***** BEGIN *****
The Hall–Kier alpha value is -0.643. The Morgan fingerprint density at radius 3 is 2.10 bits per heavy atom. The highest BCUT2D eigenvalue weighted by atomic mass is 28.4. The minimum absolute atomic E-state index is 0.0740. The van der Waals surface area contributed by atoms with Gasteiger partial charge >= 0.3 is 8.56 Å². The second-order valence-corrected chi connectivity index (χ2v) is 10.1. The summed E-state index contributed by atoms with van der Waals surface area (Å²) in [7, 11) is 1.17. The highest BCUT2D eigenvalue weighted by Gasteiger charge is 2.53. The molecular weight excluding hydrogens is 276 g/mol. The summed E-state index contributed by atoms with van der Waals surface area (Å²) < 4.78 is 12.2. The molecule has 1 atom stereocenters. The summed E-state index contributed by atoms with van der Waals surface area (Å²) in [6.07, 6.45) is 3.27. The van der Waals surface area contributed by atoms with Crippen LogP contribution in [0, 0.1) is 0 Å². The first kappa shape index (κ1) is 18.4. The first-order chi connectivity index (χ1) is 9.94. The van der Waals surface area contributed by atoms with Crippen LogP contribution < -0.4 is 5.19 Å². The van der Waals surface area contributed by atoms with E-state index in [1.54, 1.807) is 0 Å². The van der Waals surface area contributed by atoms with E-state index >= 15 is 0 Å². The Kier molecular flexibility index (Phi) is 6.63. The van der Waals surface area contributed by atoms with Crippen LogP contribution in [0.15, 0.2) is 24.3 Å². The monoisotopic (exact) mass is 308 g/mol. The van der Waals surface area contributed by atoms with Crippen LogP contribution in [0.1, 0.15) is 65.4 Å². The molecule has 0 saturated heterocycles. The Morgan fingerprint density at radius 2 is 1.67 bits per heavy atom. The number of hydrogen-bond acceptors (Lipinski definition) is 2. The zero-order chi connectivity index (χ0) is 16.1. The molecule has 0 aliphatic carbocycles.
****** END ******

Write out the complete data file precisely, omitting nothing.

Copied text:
The Hall–Kier alpha value is -0.643. The Morgan fingerprint density at radius 3 is 2.10 bits per heavy atom. The highest BCUT2D eigenvalue weighted by atomic mass is 28.4. The minimum absolute atomic E-state index is 0.0740. The van der Waals surface area contributed by atoms with Gasteiger partial charge >= 0.3 is 8.56 Å². The second-order valence-corrected chi connectivity index (χ2v) is 10.1. The summed E-state index contributed by atoms with van der Waals surface area (Å²) in [7, 11) is 1.17. The highest BCUT2D eigenvalue weighted by Gasteiger charge is 2.53. The molecular weight excluding hydrogens is 276 g/mol. The summed E-state index contributed by atoms with van der Waals surface area (Å²) < 4.78 is 12.2. The molecule has 1 atom stereocenters. The summed E-state index contributed by atoms with van der Waals surface area (Å²) in [6.07, 6.45) is 3.27. The van der Waals surface area contributed by atoms with Crippen LogP contribution in [0, 0.1) is 0 Å². The first kappa shape index (κ1) is 18.4. The first-order chi connectivity index (χ1) is 9.94. The van der Waals surface area contributed by atoms with Crippen LogP contribution < -0.4 is 5.19 Å². The van der Waals surface area contributed by atoms with E-state index in [1.54, 1.807) is 0 Å². The van der Waals surface area contributed by atoms with E-state index >= 15 is 0 Å². The Kier molecular flexibility index (Phi) is 6.63. The van der Waals surface area contributed by atoms with Crippen LogP contribution in [0.15, 0.2) is 24.3 Å². The monoisotopic (exact) mass is 308 g/mol. The van der Waals surface area contributed by atoms with Crippen LogP contribution in [0.1, 0.15) is 65.4 Å². The molecule has 0 saturated heterocycles. The Morgan fingerprint density at radius 2 is 1.67 bits per heavy atom. The number of hydrogen-bond acceptors (Lipinski definition) is 2. The zero-order chi connectivity index (χ0) is 16.1. The molecule has 0 aliphatic carbocycles.